Breaking the Cycle

July 30, 2010
By Anonymous

She stood nearly three feet over my head. I longed to have hair like hers someday; long, wavy, and blonde. This was sister I knew for too long. Many years followed before finding out it was all a lie. She was a lie. The one I looked up to. I told her to quit smoking, drinking, using drugs, for me. But I guess forgiving love of the whole family was not enough.
Soon I began to see a cycle. My sister, Emily, would realize she needed to fix her life, and would start going to AA meetings and start talking to God again. Then, maybe a month later, just when things would start to look up, she would fall back into old habits. I felt like there was something I should do, and yet there was nothing I could do. So often I blamed myself for not talking to her enough and not helping her more.
Earlier this year, Emily needed a place to stay. My dad told her to come home, and we welcomed her home with open arms of apprehension. She stayed for months, and everyday was a challenge, because she was off the drugs and was sober. We grew really close, not only as sisters, but as friends. It didn't matter that we were 10 years apart. Then came spring. After dropping out of college two times before, we weren't expecting much. So my sister went to college for the third time, and we held our breath. Actually, everyone except for me. I had high hopes that she would at least finish out the semester with passing grades. Well, that day never came.
Emily started hanging out with her old friends, and all the unseen wounds that had been slowly healing in her live and ours, suddenly started pooling out blood again. She was in denial, and our family was hurt.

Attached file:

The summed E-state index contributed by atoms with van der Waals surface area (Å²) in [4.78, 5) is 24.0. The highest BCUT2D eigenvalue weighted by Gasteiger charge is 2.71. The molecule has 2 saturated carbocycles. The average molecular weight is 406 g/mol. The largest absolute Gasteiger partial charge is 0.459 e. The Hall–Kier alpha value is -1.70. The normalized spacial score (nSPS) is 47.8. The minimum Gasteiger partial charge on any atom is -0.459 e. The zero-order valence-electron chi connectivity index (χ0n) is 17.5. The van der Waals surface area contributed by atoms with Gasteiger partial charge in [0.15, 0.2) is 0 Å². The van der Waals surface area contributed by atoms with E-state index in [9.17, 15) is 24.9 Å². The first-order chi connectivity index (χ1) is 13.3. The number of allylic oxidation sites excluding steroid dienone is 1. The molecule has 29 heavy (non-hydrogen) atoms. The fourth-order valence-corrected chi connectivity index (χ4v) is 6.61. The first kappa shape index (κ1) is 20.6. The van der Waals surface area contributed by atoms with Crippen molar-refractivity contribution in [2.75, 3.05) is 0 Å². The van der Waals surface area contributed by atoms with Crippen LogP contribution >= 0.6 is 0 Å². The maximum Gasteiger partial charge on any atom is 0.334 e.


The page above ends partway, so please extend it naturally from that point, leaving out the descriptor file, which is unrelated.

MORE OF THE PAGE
Now, I'm not telling you all this so you can feel sorry for me. I'm telling you this because there is still no happy ending. But there is hope.
My sister got accepted into the year program of Teen Challenge in Minneapolis. God bless the amazing people that work there. In all reality, Emily may resort back to her old lifestyle sometime after finishing with the Teen Challenge program. But I have hope. I have hope that someday my sister will be able to be truly happy and content with her life. I have hope that every member of my family will find the strength and forgiveness to talk to her again. This might not ever happen. But because of love, I cannot give up on Emily. Because of love, I must have hope in a brighter tomorrow even if it leads to only heartbreak and disappointment down the road.
Don't give up on family. There's always the hope of healing.

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